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The sleep and wake cycles of the human being they are established based on daylight and darkness. People have developed sleep hormones called melatonin and cortisol who are one of those responsible for helping us sleep in the dark and wake us up in the morning.
Melatonin is known as the sleep hormone and it reaches its peak in the bloodstream just before we go to sleep. In the case of babies and young children between 6 and 8 in the afternoon. Hence the importance of light and the time of day to regulate sleep cycles. We explain how the type of lighting influences the rest of the children.
Cortisol is known as the stress hormone, but also it is the hormone that wakes us up. Cortisol levels are at their lowest around 3-5 hours after we fall asleep and begin to appear around 4 in the morning, peaking around 8 in the morning.
Babies are born without a biological sleep rhythm and their diurnal rhythm develops during the weeks after birth and they will begin to produce melatonin and cortisol from 3-4 months. This will help them stay awake during the day and sleep at night.
When we put our children to sleep, we want melatonin to be high and cortisol to be low. At a certain point, the hormone levels intersect and the cortisol level is higher. This is the point where we wake up. This applies to adults as well as infants and children.
For babies and children, one of the main reasons cortisol levels can be too high is due to lack of sleep. Lack of sleep produces stress, which leads to an increase in cortisol.
Light greatly influences the production of melatonin, which is the hormone that interests us so that our little ones fall asleep in a relaxed and calm way.
What we must do so that the production of melatonin starts up and helps us get our children to sleep better:
If it's time to sleep, there's still sunlight:
1. Lower blinds and completely darken the room. Both at bedtime and naps (naps for those over 4 months).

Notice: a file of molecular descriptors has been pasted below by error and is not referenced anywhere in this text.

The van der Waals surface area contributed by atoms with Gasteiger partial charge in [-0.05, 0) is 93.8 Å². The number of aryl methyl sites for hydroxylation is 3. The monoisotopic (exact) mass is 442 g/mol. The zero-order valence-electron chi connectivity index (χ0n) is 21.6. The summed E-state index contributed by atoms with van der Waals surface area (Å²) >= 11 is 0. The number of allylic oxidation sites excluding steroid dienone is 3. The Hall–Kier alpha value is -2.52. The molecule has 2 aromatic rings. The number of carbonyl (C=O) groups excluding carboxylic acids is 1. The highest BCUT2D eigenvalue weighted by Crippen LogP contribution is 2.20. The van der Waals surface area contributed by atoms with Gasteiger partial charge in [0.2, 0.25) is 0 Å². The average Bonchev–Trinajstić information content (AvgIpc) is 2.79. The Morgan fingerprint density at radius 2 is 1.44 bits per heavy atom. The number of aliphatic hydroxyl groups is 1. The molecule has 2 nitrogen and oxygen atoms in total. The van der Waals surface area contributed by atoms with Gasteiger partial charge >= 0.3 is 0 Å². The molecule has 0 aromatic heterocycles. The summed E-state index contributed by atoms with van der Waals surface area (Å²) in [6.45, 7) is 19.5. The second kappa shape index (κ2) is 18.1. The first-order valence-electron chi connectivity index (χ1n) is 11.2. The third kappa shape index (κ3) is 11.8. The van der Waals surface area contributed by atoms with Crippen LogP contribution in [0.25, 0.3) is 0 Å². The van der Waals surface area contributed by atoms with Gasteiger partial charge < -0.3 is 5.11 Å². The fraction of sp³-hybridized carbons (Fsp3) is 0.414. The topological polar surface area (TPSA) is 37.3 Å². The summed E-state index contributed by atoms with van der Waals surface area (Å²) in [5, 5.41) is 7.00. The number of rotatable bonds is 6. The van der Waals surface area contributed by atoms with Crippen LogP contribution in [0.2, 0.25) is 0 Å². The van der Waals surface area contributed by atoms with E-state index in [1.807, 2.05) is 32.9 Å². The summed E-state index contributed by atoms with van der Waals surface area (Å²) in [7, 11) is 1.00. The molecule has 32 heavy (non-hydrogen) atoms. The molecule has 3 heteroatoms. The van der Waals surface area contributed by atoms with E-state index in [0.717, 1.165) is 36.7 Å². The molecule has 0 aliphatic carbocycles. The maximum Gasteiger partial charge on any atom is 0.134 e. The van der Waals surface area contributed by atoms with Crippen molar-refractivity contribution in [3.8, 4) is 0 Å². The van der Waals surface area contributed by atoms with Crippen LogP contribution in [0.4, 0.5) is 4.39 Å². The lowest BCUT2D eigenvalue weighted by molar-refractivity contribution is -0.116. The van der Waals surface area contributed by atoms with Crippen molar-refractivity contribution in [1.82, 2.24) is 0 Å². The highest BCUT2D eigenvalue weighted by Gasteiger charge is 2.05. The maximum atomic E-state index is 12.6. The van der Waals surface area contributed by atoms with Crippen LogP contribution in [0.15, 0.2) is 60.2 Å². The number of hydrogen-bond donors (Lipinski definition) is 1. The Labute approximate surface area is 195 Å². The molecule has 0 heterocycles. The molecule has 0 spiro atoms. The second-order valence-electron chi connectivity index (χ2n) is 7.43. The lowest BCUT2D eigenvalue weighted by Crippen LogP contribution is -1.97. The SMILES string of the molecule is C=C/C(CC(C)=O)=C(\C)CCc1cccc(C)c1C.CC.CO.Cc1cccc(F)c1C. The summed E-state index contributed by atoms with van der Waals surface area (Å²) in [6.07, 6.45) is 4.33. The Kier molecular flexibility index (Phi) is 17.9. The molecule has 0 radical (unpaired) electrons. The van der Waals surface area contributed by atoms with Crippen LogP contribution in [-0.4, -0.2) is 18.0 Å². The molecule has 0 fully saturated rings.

2. Avoid, at least 1 hour before putting your child to bed, TV screens, tablets and mobiles. They decrease melatonin and increase cortisol.
3. Move away the night light. And if we leave a light on, does it affect our children's sleep? It is necessary? What type of night light is suitable? Many parents believe that a night light is necessary, but it really works more so that the parents do not get lost in the darkness of the room than it makes the baby feel more secure.
Light can interfere with sleep And it can make your child not relax and become more active. It is always preferable to leave the door a little open or ajar than to leave the light on.
But if you prefer to leave a light open try not to put it too close to the area where your child sleeps. If you turn on a soft light it is really because you need it more than your baby (diaper changes, breastfeeding, bottle, etc.). Make sure you don't place it too close so it doesn't get distracted and can interfere with her sleep.
Make sure the light is very dim. Blue light interferes with the production of melatonin, so avoid blue-toned night lights and choose lights that emit warm or yellow light.
4. If your child is no longer a baby and is at a time when he is afraid of the dark or suffers from nightmares you can leave a night light. In these cases, leaving a light on will help your child to relax and stay much calmer in his bed.
** All these recommendations are taken from the books of the experts in children's sleep: National Sleep Foundation and a few more.
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